UPDATED Irene damage: 700 homes wrecked; Public infrastructure costs will be in “hundreds of millions”

Jon Graham stands in front of what's left of his house after Tropical Storm Irene tore through Rochester. VTD/Josh Larkin

Jon Graham stands in front of what's left of his house after Tropical Storm Irene tore through Rochester. VTD/Josh Larkin

State and federal officials have sharpened their pencils, and the tallies for the scale and cost of the damage from Tropical Storm Irene is beginning to add up. Private property damage estimates are starting to take shape, and state infrastructure costs will likely be in the hundreds of millions of dollars, state officials say.

About 700 residential structures were severely damaged or destroyed, according to preliminary estimates from the Federal Emergency Management Agency.

A total of 423 owner-occupied dwellings were significantly damaged, said Mark Bosma, communications director for Vermont Emergency Management. About 101 homes were destroyed. The number of damaged rental properties totaled 146; about 23 were destroyed.

The damage to state highways and bridges will be in the hundreds of millions, according to a Vermont Agency of Transportation official.

Chris Cole, director of planning for the Agency of Transportation, was in Newfane and Jamaica on Tuesday to survey the wreckage. He described the damage as “pretty significant.” In Newfane, half of a house is sitting in the middle of a town road. On Route 107, he said “there’s stretches of the highway miles where there is no road — there is just a river there.”

The estimates for town highway costs are still too fluid to even guesstimate at this point, he said.

“It’s too dynamic,” Cole said. “Every time we look at something, something else can pop up. With flash flooding last week, we’re redoing work we’ve already done.”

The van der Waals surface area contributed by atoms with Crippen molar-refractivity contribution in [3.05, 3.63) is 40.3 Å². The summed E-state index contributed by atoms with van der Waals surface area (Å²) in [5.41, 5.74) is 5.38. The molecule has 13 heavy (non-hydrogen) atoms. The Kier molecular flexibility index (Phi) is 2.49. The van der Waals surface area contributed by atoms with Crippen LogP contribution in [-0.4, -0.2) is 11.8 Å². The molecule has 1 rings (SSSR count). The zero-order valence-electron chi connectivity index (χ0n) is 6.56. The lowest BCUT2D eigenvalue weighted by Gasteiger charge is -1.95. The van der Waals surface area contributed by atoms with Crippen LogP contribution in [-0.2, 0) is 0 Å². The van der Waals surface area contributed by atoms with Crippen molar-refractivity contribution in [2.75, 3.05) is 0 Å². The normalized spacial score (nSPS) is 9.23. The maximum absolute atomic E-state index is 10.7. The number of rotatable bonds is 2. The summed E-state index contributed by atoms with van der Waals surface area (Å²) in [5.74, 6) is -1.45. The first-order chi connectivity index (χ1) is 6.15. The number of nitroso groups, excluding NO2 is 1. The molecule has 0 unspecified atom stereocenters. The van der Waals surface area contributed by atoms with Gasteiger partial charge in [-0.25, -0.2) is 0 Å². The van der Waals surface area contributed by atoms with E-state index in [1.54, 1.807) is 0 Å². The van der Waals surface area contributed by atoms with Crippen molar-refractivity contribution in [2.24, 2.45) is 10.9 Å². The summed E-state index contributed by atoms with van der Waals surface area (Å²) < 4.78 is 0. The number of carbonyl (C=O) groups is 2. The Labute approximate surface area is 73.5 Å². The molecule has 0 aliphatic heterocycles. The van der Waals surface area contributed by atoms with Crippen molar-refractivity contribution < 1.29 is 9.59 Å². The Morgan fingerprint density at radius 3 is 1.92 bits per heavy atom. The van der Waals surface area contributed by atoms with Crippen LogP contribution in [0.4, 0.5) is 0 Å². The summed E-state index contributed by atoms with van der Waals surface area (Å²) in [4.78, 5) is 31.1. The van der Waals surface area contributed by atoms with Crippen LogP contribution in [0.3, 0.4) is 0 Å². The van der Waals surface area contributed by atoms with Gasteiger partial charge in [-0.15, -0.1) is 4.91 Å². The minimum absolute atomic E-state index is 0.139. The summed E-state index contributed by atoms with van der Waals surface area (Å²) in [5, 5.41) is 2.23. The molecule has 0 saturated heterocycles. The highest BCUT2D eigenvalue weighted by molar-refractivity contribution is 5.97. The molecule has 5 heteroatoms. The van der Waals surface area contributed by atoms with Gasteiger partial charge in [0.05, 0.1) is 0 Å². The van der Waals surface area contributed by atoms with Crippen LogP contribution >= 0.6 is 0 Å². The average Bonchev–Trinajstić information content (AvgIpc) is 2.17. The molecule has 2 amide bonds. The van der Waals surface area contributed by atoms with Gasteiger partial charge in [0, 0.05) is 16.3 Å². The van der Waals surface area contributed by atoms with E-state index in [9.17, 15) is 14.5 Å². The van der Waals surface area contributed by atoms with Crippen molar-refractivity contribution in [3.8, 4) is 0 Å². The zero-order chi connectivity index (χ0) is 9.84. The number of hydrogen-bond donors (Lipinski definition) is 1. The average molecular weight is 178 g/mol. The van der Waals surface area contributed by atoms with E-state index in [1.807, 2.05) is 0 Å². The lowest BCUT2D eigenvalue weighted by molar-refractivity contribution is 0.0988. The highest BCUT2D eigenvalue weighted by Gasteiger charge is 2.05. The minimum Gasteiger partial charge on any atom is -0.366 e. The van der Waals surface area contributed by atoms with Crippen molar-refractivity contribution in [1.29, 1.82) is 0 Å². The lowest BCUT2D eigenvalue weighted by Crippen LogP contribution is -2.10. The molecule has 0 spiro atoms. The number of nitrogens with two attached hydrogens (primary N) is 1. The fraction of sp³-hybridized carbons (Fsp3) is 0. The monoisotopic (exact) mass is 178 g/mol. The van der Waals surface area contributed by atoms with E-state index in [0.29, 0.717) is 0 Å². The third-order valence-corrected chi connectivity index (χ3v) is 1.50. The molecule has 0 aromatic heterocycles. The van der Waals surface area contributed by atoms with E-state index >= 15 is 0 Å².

Cole said the Rutland incident command center is in the middle of surveying damage in Districts 2 and 4. So far, 30 “structures” from bridges to large culverts are “gone” and the center has only reviewed a third of the bridges and culverts in the districts, he said.

State and federal officials are still in counting mode. Early reports have been issued, in order “to justify a disaster declaration,” according to Billy Penn of FEMA.

Now that President Barack Obama has declared eight counties major disaster areas, FEMA can start making sure Vermonters get the individual assistance they qualify for.

Meanwhile, the counting is over for the time being – even though the tally is “nowhere near complete,” Penn said. There could be hundreds more homes, for example, that sustained significantly more damage.

More accurate numbers will be reported as residents seek assistance from the federal government. So far, Penn said, 2,079 Vermonters had registered with FEMA – about 400 to 500 residents a day are signing up.

FEMA has approved $1,238,200 in direct grants to individuals, Penn said. About 41 people maxed out – or received the maximum amount from the federal government — $30,400.

“That means it’s pretty bad,” Penn said. “They’ve lost lots of stuff, and we’re not able to replace everything.”

Disaster recovery centers have opened in Barre, Brattleboro and Waterbury. Additional centers come online on Wednesday in Dover, Wilmington, Killington and Northfield.

Anne Galloway

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  • Liz Schlegel

    I’m thinking that number might be low, or that we have differing ideas on severely damaged. I can think of 50+ buildings in Waterbury alone without including the mobile home parks.

  • walter carpenter

    I agree Liz. I’ve seen the devastation in Waterbury alone, never mind those places that I have not been able to get to.

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